Monday, April 12, 2010

Giving in to the bunnies

Someone gave my alt an Ozimal Bunny and it got lonely so I had to get it a mate. You know what happened next, I'm sure. Above is me with Hare-iette. She lives with Ozzie and Oreo. Probably two more bunnies soon. Three (plus?) live in the Bunnyarium at the Isle of Lesbos (women only; SLurl) with more outside in the flower pasture.

You can meet Ozzie, Hare-iette, and Oreo on Dolce Valentina (an Adult sim with a nude beach; SLurl). If the SLurl doesn't take you right there, use the Teleporter at the entrance for "Earth Park," one of two areas in the region where street clothes are permitted.

Sunday, April 4, 2010

Usra, Daniel, and M

Most of you know I have an alt named Usra. She's heavy into the Loco Pocos theme and tends to take over my posts when those adorable avies are concerned. In fact, she posted on the Lucky Kitty Crew blog today about some prize hunts involving Loco Pocos creators (Web). After that she headed over to the new Welcome Islands and Discovery Islands to wish people a Happy Easter and to give out Easter eggs. She ran into friend Daniel Voyager (the other bunny in the pictures below), blogger/reporter (Web) and M Linden, CEO of Linden Lab (Web). Sadly RL beckoned, but not before Usra helped out M with an LM to the fabulous Bare Rose clothing adjustment tutorial and talking about the new islands meant to introduce new Residents to Second Life. No chance to grill him on the use of Megaprims there, but the addition of a tutorial sandbox is being looked into and there are discussions about live helpers being present (remember Mentors?). Here are some pix (no, I didn't note the names of the other people):

M Linden (on the far right in all the pictures) kept commenting on how much he loved Usra's avatar so I gave him the URL to the Lucky Kitty blog post I mentioned then he broke out his Devil avie ("Now that explains a lot," Usra joked) and his ghost avie. I remember he was among the Lindens that filled the Loco Pocos sim last Halloween buying avies for the holiday. He seems genuinely nice and very interested in the fun aspects of Second Life. Much of our conversation was focused on the magic of the the world and how the new welcome experience was designed to foster that impression. Sadly, Lindens still hide from the presence servers so my attempts to hug him failed. Haven't hugged a Linden yet because of that, but maybe one day ...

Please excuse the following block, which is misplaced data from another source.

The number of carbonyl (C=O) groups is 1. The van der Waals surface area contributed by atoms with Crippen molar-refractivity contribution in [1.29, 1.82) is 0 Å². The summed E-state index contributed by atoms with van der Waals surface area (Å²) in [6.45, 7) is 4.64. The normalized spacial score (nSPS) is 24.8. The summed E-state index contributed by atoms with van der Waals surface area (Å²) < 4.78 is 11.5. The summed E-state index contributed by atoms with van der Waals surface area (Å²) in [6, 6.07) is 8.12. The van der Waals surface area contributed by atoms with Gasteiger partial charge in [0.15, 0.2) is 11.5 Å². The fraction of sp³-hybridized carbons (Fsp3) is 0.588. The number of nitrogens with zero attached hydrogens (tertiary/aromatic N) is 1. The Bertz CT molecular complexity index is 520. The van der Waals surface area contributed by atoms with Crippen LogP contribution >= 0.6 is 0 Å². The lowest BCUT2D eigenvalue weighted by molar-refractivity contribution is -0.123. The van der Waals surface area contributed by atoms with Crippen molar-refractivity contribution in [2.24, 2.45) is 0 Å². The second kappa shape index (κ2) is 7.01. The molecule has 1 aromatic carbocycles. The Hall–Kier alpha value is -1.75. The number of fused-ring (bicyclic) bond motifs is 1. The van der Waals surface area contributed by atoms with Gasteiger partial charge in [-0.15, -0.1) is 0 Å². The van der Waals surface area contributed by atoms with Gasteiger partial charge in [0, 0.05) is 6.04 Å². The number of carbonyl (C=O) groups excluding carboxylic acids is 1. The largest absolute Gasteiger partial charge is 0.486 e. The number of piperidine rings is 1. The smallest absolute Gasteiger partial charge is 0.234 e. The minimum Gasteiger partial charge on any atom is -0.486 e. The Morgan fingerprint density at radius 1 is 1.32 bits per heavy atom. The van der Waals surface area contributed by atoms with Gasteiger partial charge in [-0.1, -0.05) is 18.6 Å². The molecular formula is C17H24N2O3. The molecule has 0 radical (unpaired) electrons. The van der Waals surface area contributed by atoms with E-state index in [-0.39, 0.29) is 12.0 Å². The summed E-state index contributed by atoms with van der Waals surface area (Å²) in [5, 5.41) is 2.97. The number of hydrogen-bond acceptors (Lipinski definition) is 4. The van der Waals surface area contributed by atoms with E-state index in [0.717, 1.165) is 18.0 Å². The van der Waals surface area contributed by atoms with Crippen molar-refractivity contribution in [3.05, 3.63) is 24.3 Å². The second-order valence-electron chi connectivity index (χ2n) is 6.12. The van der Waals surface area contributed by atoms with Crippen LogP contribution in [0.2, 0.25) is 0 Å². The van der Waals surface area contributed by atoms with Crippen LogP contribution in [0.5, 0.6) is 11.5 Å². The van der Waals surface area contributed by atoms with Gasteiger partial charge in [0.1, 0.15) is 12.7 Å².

Thursday, April 1, 2010

Apple iPad: Serious Want

Mohammed F. Haque (AKA "Hawk"), the artist behind AppleGeeks (Web) has an iPad today! No, not really. This pic is a fake for April Fools Day. But another celebrity, actor/comedian/author/nice-guy Stephen Fry has one and he wrote about it for Time Magazine (Web). Well worth a read even if you are not interested in the device at all. If you are interested, then also check Andy Ihnatko's posts for the Chicago Sun-Times ("Is it a real computer?" Web; "iBooks is worth the price ..." Web).

Am I getting one? Eventually. I love my iPod Touch and the iPad is a very big version of that wonder. But from what I've read the differences (easier content consumption, actual content creation, and huge screen) will make it worth the cost and while to get one. Unlike the Touch, it likely won't leave the house at all. But I'll have similar uses: Looking up information about what I'm watching on TV or DVD, Web surfing, staying connected away from my desk, etc. With the faster processor and bigger screen, these tasks will be a lot more fun. Now bring on the Second Life app!!

Officially Sanctioned Megaprim Use!

The new Welcome Islands and Discovery Islands for new Residents are nicely designed and executed. This fresh approach may also indicate a policy change recognizable to more experienced Residents, though: Officially sanctioned use of megaprims, those building blocks larger than users can normally create in-world. As you can see from this picture taken at Discovery Island Public 3 (SLurl), Governor Linden owns a 100x100x30 prim in the shell of the island's "shopping mall" section. It was created by Day Oh and last owned by Ryker Beck.

Miss Beck is part of the ILL Clan, the group that created the new regions (Web), and has been in-world for over three years so I imagine she has heard that The Lab doesn't permit the use of megaprims in their builds or in Resident-created builds for official Linden activities such as Burning Life and the Second Life Birthdays. Does her use of this huge prim here mark a sea change?